Pressed “Resume”

In December, I took this photo,

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…of a newly pupated Eastern Black Swallowtail butterfly, Papilio polyxenes.  I lamented that this insect hatched, developed through its instar stages as a voraciously eating caterpillar, and then pupated so late in the season. The winters here in Central Texas are mild, certainly compared to some, but would this lovely creature overwinter and emerge in spring?  All I could do was to wait, watch and hope.  Diapause is the mechanism that many in the animal kingdom use to survive changing environmental conditions, like those occurring in winter, including heavy rains and hard freezes.  Diapause includes hibernation and physiological slowing down (the swallowtail actually produces a kind of antifreeze against frigid temperatures) in order to survive until more favorable conditions arise, like warmer temperatures, longer daylight hours and increased food supplies.

Those conditions arrived earlier this week for my swallowtail.

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Beautiful.

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I kept a close eye on the chrysalis all winter, checking it once a week or so, as I managed to remember, and taking care not to damage it as leaves were raked and perennials pruned. The chrysalis remained a healthy iridescent green all winter.  At some point, I took the twig that the chrysalis attached to and placed it upright in the soil,

IMGP6400.new …so that I could find it easily, but other than that, I did nothing but await changes.  Last week the chrysalis darkened, which is a sign of impending butterfly emergence.  Or, death of the pupa. 

IMGP6396.new Thankfully, it was the former that happened–emergence of the adult butterfly.

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Butterflies dry their wings by alternately closing and opening them in those first hours.

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Look at that adorable face, looking maybe just a little nervous that it can’t hold onto the leaf of a Gulf Coast Penstemon, Penstemon tenuis.  I believe this is a female, because she has yellow dots above the blue band on the hind wings;  the males have more yellow topping the blue band.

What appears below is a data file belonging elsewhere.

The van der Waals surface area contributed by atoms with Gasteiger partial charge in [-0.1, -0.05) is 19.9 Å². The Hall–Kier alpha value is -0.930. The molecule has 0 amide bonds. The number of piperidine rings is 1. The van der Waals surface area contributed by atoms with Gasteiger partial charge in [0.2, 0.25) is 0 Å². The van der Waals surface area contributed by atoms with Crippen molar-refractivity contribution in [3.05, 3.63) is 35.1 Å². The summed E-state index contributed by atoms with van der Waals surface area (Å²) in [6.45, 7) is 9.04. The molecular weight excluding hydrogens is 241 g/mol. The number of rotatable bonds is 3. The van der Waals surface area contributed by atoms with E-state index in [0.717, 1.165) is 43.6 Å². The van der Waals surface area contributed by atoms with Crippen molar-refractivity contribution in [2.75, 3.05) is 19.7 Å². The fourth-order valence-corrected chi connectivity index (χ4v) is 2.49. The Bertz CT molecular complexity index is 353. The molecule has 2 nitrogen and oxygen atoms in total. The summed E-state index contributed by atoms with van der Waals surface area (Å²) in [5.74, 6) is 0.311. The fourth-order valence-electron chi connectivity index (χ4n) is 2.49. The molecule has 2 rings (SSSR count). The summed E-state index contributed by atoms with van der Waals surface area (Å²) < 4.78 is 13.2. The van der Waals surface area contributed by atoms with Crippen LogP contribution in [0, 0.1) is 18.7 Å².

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She rests, wings open, near her former food source and future offspring grazing grounds of Fennel (right top) and also her winter digs, to left side of her left wing.

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I’ve seen a Black Swallowtail all this week flying fast through the garden.  Is it the same one?

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I don’t know and it doesn’t really matter.  The blossoms are opening and pollinators awakening in response. Or is it the other way around?

The obvious ones, because of their beauty, IMGP6395.new

…get the most attention and photo/blog play.  But their oft ignored and unappreciated, but no less important plainer cousins such as flies, skipper butterflies, moths, and other insect species are the foundation for a healthy, abundant garden and overall diverse environment.

Good nectaring, pollinating, and breeding to all of them!

28 thoughts on “Pressed “Resume”

  1. That is a fascinating question – which comes first – blooms or pollinators? I know I am seeing a lot more of both around my spaces with what seems to be almost daily increase in numbers. I’m not ready for “hot” yet but “warmer” is keeping very charming company so far!

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    • There are so many things creeping, crawling, flying, nectaring and so on. And then there are the blooms–unfurling, unfolding, opening, happening. It’s a lovely time of year and a confirmation that it’s all worth it.